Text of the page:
Category Archives: Random Thoughts

Planning Ahead – Comparing Prices

It’s been a busy few weeks around here, so please excuse the lack of posts (and follow on Facebook for other information), but I finally stopped to take a breath and realized how many cruises we have planned. I think it may be a record for us – four cruises on four cruise lines in the next couple of years (yes, we plan ahead…. a lot.)

Christmas 2019 is our first sailing on the MSC Divina. It was supposed to be our first sailing on MSC, but we had to go earlier to preserve our Black Diamond status. (See our MSC Seaside journey.) We are in the Yacht Club, their ship within a ship, because even though it is expensive, it was pretty much the same as a Norwegian balcony. (Yes, I think Norwegian is a wee bit overpriced lately.) It will be interesting to compare the Yacht Club service to the Haven on Norwegian.

February 2020 is our 20th wedding anniversary and we decided it was time to try Royal Caribbean, so we’re off on the Liberty of the Seas. This is our first Royal Caribbean sailing, and it’s sailing from Galveston, so we can just drive to the port. The itinerary is the “standard” Western Caribbean, so we’re not really going for the ports, we’re going for the ship. We will be in Cozumel for our anniversary, so I will be broke when I return.

Christmas 2020 is back to Norwegian and 14 days on the Norwegian Pearl. This should be a fun cruise, since we’ve done a similar Southern Caribbean itinerary before, and we’re sailing with friends. Plus, who doesn’t like Christmas and New Years on the same ship?

Then, in May 2021 – which may be the furthest out we’ve ever had a cruise booked (we can’t even check in online for over a year) – is a partial transit of the Panama Canal on the Carnival Radiance. This is a bucket list item for me, and our second Carnival Cruise. It will be an “almost new” ship experience, as the Carnival Victory is going into drydock and coming out as the Carnival Radiance in 2020.

I wondered about the differentials in cost between the lines – we could never find a Royal Caribbean cruise where I was willing to pay what seemed a premium – so I thought I would look at the per-day pricing. After all, a cruise ship is a floating hotel, so a cabin is just a room. How much does your room cost?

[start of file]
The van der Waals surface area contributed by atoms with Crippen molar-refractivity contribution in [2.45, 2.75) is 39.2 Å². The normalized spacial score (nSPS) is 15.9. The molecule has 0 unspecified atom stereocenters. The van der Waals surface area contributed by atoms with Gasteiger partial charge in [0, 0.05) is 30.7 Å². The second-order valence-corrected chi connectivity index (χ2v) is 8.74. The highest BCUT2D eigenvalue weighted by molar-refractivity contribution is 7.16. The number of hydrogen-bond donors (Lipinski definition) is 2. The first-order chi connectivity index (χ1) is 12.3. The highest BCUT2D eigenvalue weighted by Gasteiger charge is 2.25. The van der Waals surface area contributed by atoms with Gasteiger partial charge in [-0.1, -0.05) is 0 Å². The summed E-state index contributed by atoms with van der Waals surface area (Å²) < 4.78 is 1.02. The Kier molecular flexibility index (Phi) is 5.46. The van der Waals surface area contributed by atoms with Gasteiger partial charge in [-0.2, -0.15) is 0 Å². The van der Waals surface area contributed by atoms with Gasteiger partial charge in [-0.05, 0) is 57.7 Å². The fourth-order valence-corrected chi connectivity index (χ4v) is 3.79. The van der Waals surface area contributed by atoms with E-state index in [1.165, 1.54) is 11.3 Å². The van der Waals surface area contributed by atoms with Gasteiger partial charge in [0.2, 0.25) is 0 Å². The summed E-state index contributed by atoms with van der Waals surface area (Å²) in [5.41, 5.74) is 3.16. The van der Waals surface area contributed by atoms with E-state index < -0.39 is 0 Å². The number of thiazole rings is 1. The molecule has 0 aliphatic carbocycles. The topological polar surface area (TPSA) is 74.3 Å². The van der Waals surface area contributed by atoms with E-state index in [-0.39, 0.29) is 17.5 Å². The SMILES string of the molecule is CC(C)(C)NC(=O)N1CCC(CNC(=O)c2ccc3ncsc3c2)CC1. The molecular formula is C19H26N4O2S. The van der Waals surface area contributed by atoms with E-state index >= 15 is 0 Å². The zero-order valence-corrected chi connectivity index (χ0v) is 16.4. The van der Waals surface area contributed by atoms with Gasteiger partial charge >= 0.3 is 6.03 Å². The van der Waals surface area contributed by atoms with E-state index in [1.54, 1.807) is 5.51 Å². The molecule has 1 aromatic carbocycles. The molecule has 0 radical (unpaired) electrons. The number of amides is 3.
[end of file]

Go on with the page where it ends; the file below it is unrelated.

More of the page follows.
CruiseEmbarkDestinationLengthCabin Rate Per DayTotal Price Per DayNotesHoliday
MSC DivinaMiamiWestern Caribbean7 days$575$660Yacht ClubChristmas
Liberty of the SeasGalvestonWestern Caribbean7 days$408$378Balcony
Norwegian PearlMiamiSouthern Caribbean14 days$521$619Handicap BalconyChristmas + New Year’s
Carnival RadianceGalvestonPanama Canal9 days$278$394Handicap Spa Balcony

All these numbers are for two people. To try to get close to “apples to apples”, I excluded all the extra charges I could (we usually pre-pay gratuities and accept insurance) and any discounts, and used the base “cabin” fee from the invoice. I should note the Canal cruise has really high port fees. The total column is what we paid for the two of us, divided by the number of nights.

We know that MSC is trying to grow their US market, and their prices have gone up recently, but the Yacht Club over Christmas this year is about the same as Norwegian’s balcony over Christmas next year. (We’re actually in the Yacht Club because the price was not that much more than the price for a Norwegian balcony this year.) Perhaps Norwegian is a bit proud of their product? (This is why we have four cruises on four different cruise lines, instead of four Norwegian cruises.)

It's no longer a hobby

I found some notes I was making one evening, while we were waiting for our Norwegian Cruise Lines Personal Cruise Consulant (PCC) to arrive for dinner (we were in Miami, sailing the next day, so we decided to ask our PCC to dinner, since he’s booked cruises for us for nine years and we had never met him in person.)

I realized while we were waiting for Jorge to arrive that taking a person to dinner specifically because he had helped Virginia spend thousands of dollars might mean we had a slight cruising problem. Then, I realized that was probably not the only sign.

Here’s the list from that night, edited for clarity (never write notes in a bar):

  • Your PCC is on your Christmas Card list